Applying for Jobs

Applying for Fellowships in the UK: Junior Research Fellowship (repost)

This is a repost from Summer 2016 when Dr. Claire Morelon discussed Junior Research Fellowships. Claire, whose work focusses on the city of Prague in the Great War, is a JRF at Queen’s College at the University of Oxford. Her French background makes this an extremely useful testimonial showing the possibility of transnational postdoctoral moves.

What did you do your PhD on?

My PhD was on Prague during the First World War and in its immediate aftermath. It was an urban history of everyday life on the Austro-Hungarian home front. I was especially interested in the mobilization for the Habsburg war effort in the city (to show that it was not so dissimilar to what was observed in France or Germany but could not be sustained in light of the severe food shortages in the last years of the conflict). I also examined the transition from the Habsburg Empire to the Czechoslovak Republic in 1918 and the continuity between the two regimes at the local level.

When, and why, did you apply for an Oxford JRF?

I applied for an Oxford JRF in April 2014. I did not know much about JRFs or the college system before applying. I applied because I was excited to join the research project on the First World War linked to the JRF (Globalising and Localising the Great War). This is slightly atypical because many JRFs are not advertised in relation to a specific field or topic.

What tips would you give to anyone interested in applying for an Oxford JRF ?

The application requires the same documents as other job applications (CV, referees) but if you are shortlisted, many of them will ask for a writing sample (a chapter or an article) so be prepared for that and choose something that you feel represents your work. Compared with other job interviews, the main difference is that you are hired by the college as well as by members of the faculty. Not all of your interviewers will be historians and you should take that into account. Your presentation should therefore be interesting for someone who is not in your field or even in your discipline. I would recommend that you ask advice on your presentation and on the interview to your supervisor or a fellow graduate student and even practice with them. Your supervisor is probably the best person to turn to in this case because they know your strengths and weaknesses and can prepare you in relation to them. I also had a friend who is not an academic listen to my presentation and that helped me focus my presentation on several essential points.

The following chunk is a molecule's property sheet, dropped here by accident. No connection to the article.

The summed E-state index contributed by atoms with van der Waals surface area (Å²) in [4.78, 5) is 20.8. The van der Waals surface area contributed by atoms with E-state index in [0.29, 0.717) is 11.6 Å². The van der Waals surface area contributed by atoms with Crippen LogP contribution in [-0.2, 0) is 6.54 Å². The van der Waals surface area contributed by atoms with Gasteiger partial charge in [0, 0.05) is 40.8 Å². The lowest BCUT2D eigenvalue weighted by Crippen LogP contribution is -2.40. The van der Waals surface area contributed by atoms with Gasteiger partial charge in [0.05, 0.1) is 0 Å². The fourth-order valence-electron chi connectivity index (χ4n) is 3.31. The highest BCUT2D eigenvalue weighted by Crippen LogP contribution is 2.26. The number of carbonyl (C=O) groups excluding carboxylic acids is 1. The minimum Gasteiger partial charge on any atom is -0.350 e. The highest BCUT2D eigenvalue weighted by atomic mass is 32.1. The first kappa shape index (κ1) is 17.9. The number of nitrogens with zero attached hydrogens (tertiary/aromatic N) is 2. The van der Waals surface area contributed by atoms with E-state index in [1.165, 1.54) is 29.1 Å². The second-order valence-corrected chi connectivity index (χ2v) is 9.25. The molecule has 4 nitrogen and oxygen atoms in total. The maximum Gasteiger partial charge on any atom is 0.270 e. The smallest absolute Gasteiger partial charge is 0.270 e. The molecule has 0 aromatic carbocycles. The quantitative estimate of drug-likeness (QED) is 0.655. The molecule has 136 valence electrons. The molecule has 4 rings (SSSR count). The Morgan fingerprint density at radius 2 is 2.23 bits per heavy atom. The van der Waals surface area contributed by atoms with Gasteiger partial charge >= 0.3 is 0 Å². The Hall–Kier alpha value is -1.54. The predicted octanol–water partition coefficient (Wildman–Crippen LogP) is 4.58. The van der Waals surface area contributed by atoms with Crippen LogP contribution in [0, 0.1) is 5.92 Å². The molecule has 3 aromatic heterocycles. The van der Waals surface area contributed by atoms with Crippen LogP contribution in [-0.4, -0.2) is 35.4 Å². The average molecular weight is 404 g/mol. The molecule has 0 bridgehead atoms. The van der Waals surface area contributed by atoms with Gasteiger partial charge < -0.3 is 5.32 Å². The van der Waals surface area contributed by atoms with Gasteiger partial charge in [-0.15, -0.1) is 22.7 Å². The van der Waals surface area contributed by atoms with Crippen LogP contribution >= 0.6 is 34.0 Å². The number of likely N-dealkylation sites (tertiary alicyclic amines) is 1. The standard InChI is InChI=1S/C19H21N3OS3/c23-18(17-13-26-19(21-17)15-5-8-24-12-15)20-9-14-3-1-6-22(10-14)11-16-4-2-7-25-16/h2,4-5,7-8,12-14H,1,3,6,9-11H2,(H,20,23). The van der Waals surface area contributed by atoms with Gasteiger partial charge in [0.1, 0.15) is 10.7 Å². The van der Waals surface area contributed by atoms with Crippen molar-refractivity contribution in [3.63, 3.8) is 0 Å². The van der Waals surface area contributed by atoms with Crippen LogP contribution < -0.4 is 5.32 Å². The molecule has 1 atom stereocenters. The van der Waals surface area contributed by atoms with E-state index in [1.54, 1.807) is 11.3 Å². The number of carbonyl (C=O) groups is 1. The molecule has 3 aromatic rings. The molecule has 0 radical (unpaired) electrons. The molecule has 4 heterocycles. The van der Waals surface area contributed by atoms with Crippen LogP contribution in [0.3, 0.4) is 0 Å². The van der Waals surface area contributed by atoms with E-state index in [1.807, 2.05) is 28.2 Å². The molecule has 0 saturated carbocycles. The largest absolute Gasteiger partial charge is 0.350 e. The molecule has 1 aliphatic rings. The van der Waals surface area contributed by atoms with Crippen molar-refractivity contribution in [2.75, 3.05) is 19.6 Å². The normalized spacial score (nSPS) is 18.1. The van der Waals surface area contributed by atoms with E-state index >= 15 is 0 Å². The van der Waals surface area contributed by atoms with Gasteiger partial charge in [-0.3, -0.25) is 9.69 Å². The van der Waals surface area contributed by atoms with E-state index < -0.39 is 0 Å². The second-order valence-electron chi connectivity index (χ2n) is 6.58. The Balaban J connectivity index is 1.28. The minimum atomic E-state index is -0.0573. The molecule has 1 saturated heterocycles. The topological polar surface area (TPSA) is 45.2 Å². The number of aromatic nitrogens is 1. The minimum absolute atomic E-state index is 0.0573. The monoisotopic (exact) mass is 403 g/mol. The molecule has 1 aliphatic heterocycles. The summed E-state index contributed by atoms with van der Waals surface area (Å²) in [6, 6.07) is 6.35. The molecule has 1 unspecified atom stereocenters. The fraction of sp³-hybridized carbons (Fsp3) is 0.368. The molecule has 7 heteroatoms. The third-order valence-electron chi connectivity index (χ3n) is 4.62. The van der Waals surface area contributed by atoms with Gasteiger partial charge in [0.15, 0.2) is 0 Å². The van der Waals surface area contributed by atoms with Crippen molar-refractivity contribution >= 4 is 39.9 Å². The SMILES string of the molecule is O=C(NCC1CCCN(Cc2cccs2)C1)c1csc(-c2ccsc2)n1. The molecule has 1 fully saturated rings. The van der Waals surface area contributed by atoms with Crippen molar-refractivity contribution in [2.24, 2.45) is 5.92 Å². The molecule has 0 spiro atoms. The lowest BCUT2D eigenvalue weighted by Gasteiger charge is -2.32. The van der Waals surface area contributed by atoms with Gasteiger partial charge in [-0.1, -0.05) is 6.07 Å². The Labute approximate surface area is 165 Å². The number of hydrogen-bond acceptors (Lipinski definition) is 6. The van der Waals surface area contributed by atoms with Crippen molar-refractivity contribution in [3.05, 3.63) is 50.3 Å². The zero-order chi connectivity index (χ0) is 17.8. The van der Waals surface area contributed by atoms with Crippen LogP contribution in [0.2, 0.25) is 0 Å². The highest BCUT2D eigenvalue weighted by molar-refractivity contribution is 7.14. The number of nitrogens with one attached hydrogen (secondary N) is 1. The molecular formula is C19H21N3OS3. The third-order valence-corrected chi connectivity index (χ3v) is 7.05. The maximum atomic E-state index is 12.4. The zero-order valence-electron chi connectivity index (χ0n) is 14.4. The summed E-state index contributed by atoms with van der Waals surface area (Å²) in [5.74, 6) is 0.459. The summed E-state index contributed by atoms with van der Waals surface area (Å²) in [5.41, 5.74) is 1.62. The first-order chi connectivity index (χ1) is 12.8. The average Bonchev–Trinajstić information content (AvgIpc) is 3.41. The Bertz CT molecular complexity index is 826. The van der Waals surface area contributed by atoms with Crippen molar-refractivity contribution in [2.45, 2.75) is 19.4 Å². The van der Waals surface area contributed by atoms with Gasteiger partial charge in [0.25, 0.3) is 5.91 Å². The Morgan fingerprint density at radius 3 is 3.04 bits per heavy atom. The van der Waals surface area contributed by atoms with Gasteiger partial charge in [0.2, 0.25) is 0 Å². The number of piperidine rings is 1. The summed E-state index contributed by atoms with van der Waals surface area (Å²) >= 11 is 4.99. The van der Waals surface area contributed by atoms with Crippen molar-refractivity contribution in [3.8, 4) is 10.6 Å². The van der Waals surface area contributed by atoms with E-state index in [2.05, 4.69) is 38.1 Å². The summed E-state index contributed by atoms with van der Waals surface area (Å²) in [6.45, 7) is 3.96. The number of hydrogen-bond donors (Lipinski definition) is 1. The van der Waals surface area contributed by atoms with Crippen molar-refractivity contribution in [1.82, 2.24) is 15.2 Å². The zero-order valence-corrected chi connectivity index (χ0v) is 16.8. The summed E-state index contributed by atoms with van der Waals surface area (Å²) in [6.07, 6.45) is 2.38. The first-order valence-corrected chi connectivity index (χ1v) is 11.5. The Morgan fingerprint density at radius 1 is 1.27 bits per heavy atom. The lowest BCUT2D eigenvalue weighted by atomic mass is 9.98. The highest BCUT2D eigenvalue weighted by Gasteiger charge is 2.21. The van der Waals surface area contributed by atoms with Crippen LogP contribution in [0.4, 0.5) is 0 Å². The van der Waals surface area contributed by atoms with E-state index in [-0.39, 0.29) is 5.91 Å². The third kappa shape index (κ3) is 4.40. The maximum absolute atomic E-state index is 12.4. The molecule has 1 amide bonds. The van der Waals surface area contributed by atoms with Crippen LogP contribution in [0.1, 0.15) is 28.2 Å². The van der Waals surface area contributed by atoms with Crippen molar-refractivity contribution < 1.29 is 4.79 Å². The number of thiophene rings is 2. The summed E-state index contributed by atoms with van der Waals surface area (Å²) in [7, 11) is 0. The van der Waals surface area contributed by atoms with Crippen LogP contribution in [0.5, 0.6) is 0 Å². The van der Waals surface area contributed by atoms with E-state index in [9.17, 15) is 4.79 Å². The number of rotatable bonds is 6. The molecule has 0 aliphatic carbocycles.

How are you finding the fellowship?

I have really enjoyed my time at Oxford so far. Intellectually, it has been incredibly stimulating: I have met many people whose work has inspired me to look at my own period or region differently. It’s also great to participate in our research network on the Great War. I think that JRFs can sometimes be a bit isolating because you are not very involved in the teaching side of things so it was really good for me to be part of a project in the faculty.

Would you do anything differently?

When I first arrived, I think I was a bit unfamiliar with the system and I didn’t make enough of an effort to engage with the academic community at faculty and college level. Oxford is a big place and I think it’s good during the very first months of the fellowship to just take the time to meet colleagues, attend events in your faculty, and introduce yourself to people.

 

Claire Morelon is a Junior Research Fellow at Oxford University (The Queen’s College) where she is part of a collaborative project on the First World War entitled “Globalising and Localising the Great War”. Her doctoral work (co-tutelle University of Birmingham/Sciences Po) explored daily life in Prague during and after the First World War (1914-1920). She has recently published: “L’arrivée des réfugiés de Galicie en Bohême pendant la Première Guerre mondiale : rencontre problématique et limites du patriotisme autrichien”, Histoire@Politique, 28 (January-April 2016)

 

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